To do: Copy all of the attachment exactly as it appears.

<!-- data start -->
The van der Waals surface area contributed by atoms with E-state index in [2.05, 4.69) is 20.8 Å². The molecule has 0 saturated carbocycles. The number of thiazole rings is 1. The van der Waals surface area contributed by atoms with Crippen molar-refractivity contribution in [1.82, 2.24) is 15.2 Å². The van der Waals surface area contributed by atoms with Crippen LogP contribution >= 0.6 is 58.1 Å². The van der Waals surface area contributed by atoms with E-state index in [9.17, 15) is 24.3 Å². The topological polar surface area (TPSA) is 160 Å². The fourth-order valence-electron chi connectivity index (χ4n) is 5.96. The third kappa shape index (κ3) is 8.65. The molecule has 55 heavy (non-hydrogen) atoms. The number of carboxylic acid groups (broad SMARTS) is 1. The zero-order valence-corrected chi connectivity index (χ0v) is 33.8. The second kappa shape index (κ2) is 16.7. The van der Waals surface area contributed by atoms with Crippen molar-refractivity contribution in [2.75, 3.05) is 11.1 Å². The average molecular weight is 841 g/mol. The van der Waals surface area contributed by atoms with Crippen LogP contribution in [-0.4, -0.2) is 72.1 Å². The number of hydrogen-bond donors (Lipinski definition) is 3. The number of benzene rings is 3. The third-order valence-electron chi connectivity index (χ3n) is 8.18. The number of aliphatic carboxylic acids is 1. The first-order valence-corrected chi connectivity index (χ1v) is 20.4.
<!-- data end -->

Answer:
The van der Waals surface area contributed by atoms with E-state index in [2.05, 4.69) is 20.8 Å². The molecule has 0 saturated carbocycles. The number of thiazole rings is 1. The van der Waals surface area contributed by atoms with Crippen molar-refractivity contribution in [1.82, 2.24) is 15.2 Å². The van der Waals surface area contributed by atoms with Crippen LogP contribution >= 0.6 is 58.1 Å². The van der Waals surface area contributed by atoms with E-state index in [9.17, 15) is 24.3 Å². The topological polar surface area (TPSA) is 160 Å². The fourth-order valence-electron chi connectivity index (χ4n) is 5.96. The third kappa shape index (κ3) is 8.65. The molecule has 55 heavy (non-hydrogen) atoms. The number of carboxylic acid groups (broad SMARTS) is 1. The zero-order valence-corrected chi connectivity index (χ0v) is 33.8. The second kappa shape index (κ2) is 16.7. The van der Waals surface area contributed by atoms with Crippen molar-refractivity contribution in [2.75, 3.05) is 11.1 Å². The average molecular weight is 841 g/mol. The van der Waals surface area contributed by atoms with Crippen LogP contribution in [-0.4, -0.2) is 72.1 Å². The number of hydrogen-bond donors (Lipinski definition) is 3. The number of benzene rings is 3. The third-order valence-electron chi connectivity index (χ3n) is 8.18. The number of aliphatic carboxylic acids is 1. The first-order valence-corrected chi connectivity index (χ1v) is 20.4.